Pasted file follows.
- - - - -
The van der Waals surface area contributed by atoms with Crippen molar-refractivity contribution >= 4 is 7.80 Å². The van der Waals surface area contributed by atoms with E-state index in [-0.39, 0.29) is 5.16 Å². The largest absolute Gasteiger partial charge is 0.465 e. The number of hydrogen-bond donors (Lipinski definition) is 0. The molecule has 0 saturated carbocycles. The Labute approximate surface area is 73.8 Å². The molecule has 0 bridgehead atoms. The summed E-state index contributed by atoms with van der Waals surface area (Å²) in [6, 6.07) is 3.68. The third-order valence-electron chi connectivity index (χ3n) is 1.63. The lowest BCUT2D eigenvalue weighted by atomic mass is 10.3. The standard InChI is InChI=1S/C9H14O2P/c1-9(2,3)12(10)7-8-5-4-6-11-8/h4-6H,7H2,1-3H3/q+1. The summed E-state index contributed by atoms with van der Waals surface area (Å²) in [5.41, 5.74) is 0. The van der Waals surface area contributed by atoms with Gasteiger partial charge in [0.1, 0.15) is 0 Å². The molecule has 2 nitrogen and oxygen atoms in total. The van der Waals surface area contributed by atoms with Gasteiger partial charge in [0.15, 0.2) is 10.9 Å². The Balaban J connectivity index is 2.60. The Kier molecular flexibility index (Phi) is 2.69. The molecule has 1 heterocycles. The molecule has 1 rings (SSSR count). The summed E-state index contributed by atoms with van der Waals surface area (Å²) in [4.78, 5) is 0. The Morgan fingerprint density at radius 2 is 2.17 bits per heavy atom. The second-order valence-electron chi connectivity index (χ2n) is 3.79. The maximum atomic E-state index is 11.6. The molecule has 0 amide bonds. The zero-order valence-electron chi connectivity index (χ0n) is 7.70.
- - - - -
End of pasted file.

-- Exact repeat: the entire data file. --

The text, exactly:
The van der Waals surface area contributed by atoms with Crippen molar-refractivity contribution >= 4 is 7.80 Å². The van der Waals surface area contributed by atoms with E-state index in [-0.39, 0.29) is 5.16 Å². The largest absolute Gasteiger partial charge is 0.465 e. The number of hydrogen-bond donors (Lipinski definition) is 0. The molecule has 0 saturated carbocycles. The Labute approximate surface area is 73.8 Å². The molecule has 0 bridgehead atoms. The summed E-state index contributed by atoms with van der Waals surface area (Å²) in [6, 6.07) is 3.68. The third-order valence-electron chi connectivity index (χ3n) is 1.63. The lowest BCUT2D eigenvalue weighted by atomic mass is 10.3. The standard InChI is InChI=1S/C9H14O2P/c1-9(2,3)12(10)7-8-5-4-6-11-8/h4-6H,7H2,1-3H3/q+1. The summed E-state index contributed by atoms with van der Waals surface area (Å²) in [5.41, 5.74) is 0. The van der Waals surface area contributed by atoms with Gasteiger partial charge in [0.1, 0.15) is 0 Å². The molecule has 2 nitrogen and oxygen atoms in total. The van der Waals surface area contributed by atoms with Gasteiger partial charge in [0.15, 0.2) is 10.9 Å². The Balaban J connectivity index is 2.60. The Kier molecular flexibility index (Phi) is 2.69. The molecule has 1 heterocycles. The molecule has 1 rings (SSSR count). The summed E-state index contributed by atoms with van der Waals surface area (Å²) in [4.78, 5) is 0. The Morgan fingerprint density at radius 2 is 2.17 bits per heavy atom. The second-order valence-electron chi connectivity index (χ2n) is 3.79. The maximum atomic E-state index is 11.6. The molecule has 0 amide bonds. The zero-order valence-electron chi connectivity index (χ0n) is 7.70.